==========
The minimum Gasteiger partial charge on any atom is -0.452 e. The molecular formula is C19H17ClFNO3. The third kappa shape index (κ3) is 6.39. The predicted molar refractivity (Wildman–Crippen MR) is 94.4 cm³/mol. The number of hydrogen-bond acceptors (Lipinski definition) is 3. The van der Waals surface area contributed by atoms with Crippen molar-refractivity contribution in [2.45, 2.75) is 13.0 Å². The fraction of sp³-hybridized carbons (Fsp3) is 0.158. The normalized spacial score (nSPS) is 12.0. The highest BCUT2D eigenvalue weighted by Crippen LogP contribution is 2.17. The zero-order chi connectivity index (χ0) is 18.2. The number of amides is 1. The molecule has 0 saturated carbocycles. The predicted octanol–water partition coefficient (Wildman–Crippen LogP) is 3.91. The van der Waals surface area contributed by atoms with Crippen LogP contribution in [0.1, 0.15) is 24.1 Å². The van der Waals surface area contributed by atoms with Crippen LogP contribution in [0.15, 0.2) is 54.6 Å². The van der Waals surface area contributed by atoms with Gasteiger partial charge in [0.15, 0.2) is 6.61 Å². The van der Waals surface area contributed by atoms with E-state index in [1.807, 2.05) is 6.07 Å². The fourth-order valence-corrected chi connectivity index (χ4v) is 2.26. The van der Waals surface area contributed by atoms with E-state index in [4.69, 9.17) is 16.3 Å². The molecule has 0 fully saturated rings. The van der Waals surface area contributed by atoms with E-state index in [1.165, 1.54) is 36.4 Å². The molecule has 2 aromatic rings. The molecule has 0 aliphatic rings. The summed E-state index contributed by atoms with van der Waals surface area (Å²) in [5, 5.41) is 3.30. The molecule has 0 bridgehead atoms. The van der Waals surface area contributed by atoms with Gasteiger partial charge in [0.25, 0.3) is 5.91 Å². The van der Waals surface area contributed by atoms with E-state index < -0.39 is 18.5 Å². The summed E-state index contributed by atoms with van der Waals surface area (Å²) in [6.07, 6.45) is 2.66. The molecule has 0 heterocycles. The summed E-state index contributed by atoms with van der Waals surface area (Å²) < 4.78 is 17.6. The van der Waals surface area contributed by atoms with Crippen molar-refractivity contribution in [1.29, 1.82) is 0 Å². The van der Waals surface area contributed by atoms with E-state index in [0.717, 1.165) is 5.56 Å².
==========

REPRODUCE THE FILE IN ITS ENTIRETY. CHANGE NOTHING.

The minimum Gasteiger partial charge on any atom is -0.452 e. The molecular formula is C19H17ClFNO3. The third kappa shape index (κ3) is 6.39. The predicted molar refractivity (Wildman–Crippen MR) is 94.4 cm³/mol. The number of hydrogen-bond acceptors (Lipinski definition) is 3. The van der Waals surface area contributed by atoms with Crippen molar-refractivity contribution in [2.45, 2.75) is 13.0 Å². The fraction of sp³-hybridized carbons (Fsp3) is 0.158. The normalized spacial score (nSPS) is 12.0. The highest BCUT2D eigenvalue weighted by Crippen LogP contribution is 2.17. The zero-order chi connectivity index (χ0) is 18.2. The number of amides is 1. The molecule has 0 saturated carbocycles. The predicted octanol–water partition coefficient (Wildman–Crippen LogP) is 3.91. The van der Waals surface area contributed by atoms with Crippen LogP contribution in [0.1, 0.15) is 24.1 Å². The van der Waals surface area contributed by atoms with Crippen LogP contribution in [0.15, 0.2) is 54.6 Å². The van der Waals surface area contributed by atoms with Gasteiger partial charge in [0.15, 0.2) is 6.61 Å². The van der Waals surface area contributed by atoms with E-state index in [1.807, 2.05) is 6.07 Å². The fourth-order valence-corrected chi connectivity index (χ4v) is 2.26. The van der Waals surface area contributed by atoms with E-state index in [4.69, 9.17) is 16.3 Å². The molecule has 0 fully saturated rings. The van der Waals surface area contributed by atoms with E-state index in [1.165, 1.54) is 36.4 Å². The molecule has 2 aromatic rings. The molecule has 0 aliphatic rings. The summed E-state index contributed by atoms with van der Waals surface area (Å²) in [5, 5.41) is 3.30. The molecule has 0 bridgehead atoms. The van der Waals surface area contributed by atoms with Gasteiger partial charge in [0.25, 0.3) is 5.91 Å². The van der Waals surface area contributed by atoms with E-state index < -0.39 is 18.5 Å². The summed E-state index contributed by atoms with van der Waals surface area (Å²) in [6.07, 6.45) is 2.66. The molecule has 0 heterocycles. The summed E-state index contributed by atoms with van der Waals surface area (Å²) < 4.78 is 17.6. The van der Waals surface area contributed by atoms with Crippen molar-refractivity contribution in [1.29, 1.82) is 0 Å². The van der Waals surface area contributed by atoms with E-state index in [0.717, 1.165) is 5.56 Å².